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Story Archives: Assessing SEC Media Days
|Assessing SEC Media Days|
Besides the standard answers about their team's offensive and defensive prognosis, the 2011 SEC Media Days had interesting side notes and quotes. Here are just a few I found interesting.
Mississippi State head coach Dan Mullen was asked what lessons he's learned since taking the Bulldog head coaching job
"I think the lessons that you learn are what makes you who you are today," Mullen said. "So, you know, I couldn't be who I am today, I couldn't improve the way I was improved unless I actually lived those lessons. I'm a big believer in that. You're going to make mistakes in life. I've made a ton of mistakes since I've been at Mississippi State in every aspect of the program. But if I hadn't made those mistakes, I don't know if I'd be as good a coach as I am today. If someone just told me about it, you don't get as much, you know, reading about it or being told about it as you get in the experience of physically doing it. That is what has been important.
"I don't know if I'd change a thing because I think I needed making all the mistakes and making the good decisions that I've made," Mullen added. "I've needed those to help develop me to become a better football coach. Hopefully the mistakes I make this season will help me be a better coach next year, and the following year after that and in the future. That's it."
And I love this part from Mullen.
"You know, too many people want to just get to the top of the mountain to see the view, but they don't understand the journey of that hike and climb to the top of the mountain, that's the life experience of what it's all about. It's not just about seeing the quick view. If you just want to see the view, you can open the book and see the picture of a view from the top of a mountain. You can turn on Everest, watch on TV. That's what it looks like from the peak of Mt. Everest. I can tell you what, the people that climbed the mountain, the journey along the way, that's what makes your life and develops and defines who you are as a person. It's not the arrival spot, it's the journey. I don't know if I'd change a thing because it wouldn't make me who I am today."
New Florida coach Will Muschamp said his e-mail is full of suggestions from the Gator Nation.
"It's an exciting time to be a football coach," Muschamp said. "We're all undefeated right now. Haven't made any poor decisions on third down. But it's an exciting time."
South Carolina coach Steve Spurrier was his charismatic self, although a little subdued at times because of the number of questions he knew he would get about oft-troubled quarterback Stephen Garcia.
"I guess we don't want to kick him out for stupidity," Spurrier replied to a question about his unlimited patience with Garcia. "Basically we believe he is a good person. He's not done anything to get arrested or thrown in jail. If he'd been a tight end, yeah, we'd probably try to save him, uh-huh, try to help him."
As for being picked first in the SEC East?
"You know we lost our last two games last year, so we're not sitting around patting each other on the back too much," Spurrier said. "We got clobbered in the SEC game by Auburn and didn't play when the game was on the line against FSU in the Chick-Fil-A Bowl. We've got a long way to go."
Arkansas coach Bobby Petrino was one of the few coaches not to poor-mouth his team's chances.
"I'm not afraid of high expectations," Petrino said. "It's fun to approach the year that way, that , hey, we're going to go out and be a contender, be a good football team, see what we can do to win ourselves a championship. I'm excited for our defense because I really feel like it's the first time when we're physically where we need to be on the defensive front. Our inside guys will be big and physical and athletic. We've got speed on the edges which matches what we see every week in the conference."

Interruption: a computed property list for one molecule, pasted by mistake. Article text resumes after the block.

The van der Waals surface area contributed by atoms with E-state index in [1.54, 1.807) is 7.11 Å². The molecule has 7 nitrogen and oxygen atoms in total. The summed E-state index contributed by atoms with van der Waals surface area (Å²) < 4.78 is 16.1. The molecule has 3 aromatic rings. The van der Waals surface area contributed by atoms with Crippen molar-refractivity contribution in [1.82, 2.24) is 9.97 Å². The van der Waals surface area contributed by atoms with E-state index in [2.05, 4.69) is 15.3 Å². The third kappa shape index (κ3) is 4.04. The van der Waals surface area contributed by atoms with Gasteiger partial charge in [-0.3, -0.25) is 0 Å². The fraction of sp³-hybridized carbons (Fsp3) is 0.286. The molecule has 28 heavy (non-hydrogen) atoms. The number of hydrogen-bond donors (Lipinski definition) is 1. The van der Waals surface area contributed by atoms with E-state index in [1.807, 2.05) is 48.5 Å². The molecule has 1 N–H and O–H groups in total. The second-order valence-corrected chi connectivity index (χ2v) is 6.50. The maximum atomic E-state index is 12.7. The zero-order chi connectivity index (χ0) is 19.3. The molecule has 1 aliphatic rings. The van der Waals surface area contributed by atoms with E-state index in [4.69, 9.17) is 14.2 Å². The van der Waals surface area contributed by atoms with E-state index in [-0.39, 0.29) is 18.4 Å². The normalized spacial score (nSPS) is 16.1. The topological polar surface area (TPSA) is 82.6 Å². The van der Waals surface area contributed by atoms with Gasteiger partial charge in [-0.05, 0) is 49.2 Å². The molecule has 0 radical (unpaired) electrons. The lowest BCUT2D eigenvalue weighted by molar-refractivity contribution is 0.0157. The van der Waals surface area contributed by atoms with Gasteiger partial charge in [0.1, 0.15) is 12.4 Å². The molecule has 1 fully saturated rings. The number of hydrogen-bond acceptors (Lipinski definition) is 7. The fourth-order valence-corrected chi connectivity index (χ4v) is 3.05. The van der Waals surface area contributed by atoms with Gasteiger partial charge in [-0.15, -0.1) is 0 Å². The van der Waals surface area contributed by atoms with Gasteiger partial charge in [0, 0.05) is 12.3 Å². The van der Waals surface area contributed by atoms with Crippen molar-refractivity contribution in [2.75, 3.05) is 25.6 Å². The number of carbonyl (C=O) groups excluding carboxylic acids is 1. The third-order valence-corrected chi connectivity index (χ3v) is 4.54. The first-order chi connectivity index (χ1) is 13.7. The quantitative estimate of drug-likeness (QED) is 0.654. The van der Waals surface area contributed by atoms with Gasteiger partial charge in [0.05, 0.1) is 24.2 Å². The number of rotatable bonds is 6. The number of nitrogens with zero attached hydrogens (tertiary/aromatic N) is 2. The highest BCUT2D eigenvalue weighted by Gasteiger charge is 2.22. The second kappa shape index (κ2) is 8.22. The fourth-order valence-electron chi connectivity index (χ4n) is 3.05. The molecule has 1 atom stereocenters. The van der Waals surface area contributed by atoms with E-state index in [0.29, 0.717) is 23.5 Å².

Also found out something interesting about Knile Davis, the Razorback running back who surprised a bunch of folks by rushing for 1,322 yards last season, including 187 against Mississippi State and 152 against LSU.
"We also have Knile Davis with us, a young man that came to us, graduated early why high school," Petrino said. "We got him in January. He was only 16 years old. We all know that last year, about halfway through the year, we lost Dennis Johnson, and Knile said, I'm going to show everybody I'm the starting runningback just by the way I practice.
He really started practicing hard, fast, got to his speed quicker, and became a guy that we ran the offense through the last six games of the year, had a tremendous year for us. Just turned 18 last year in October and is still just a youngster, but a great young man and a great football player."
I asked LSU's Les Miles about Michael Ford and if this was going to be his breakout year.
"I think Michael Ford, he came in a very mature lifter, strong and fast runner, didn't finish runs as well as he was capable," Miles said. "This last spring really showed he was more than ready to do that. I think his ability to compete has improved."
Jake Martin asked Miles about the development of Anthony Johnson on the defensive line and about incoming freshmen.
"I think there's a number of freshmen that will come in and play," Miles said. "I think we've always made it a point that guys like Patrick Peterson or Tyrann Mathieu, really any number of guys, Jordan Jefferson played as a freshman. I think playing as a freshman is not an age issue; it is a skill and ability, ability to learn issue. Anthony Johnson is an example of that. Anthony came in in January, really a very good student. He can sing, he has real personality, and he's practiced an entire spring and summer in our weight room. So I think he's really ready to kind of step forward and play in games as an example of how we play freshmen."
I asked Ole Miss head coach Houston Nutt about former Bastrop quarterback Randall Mackey.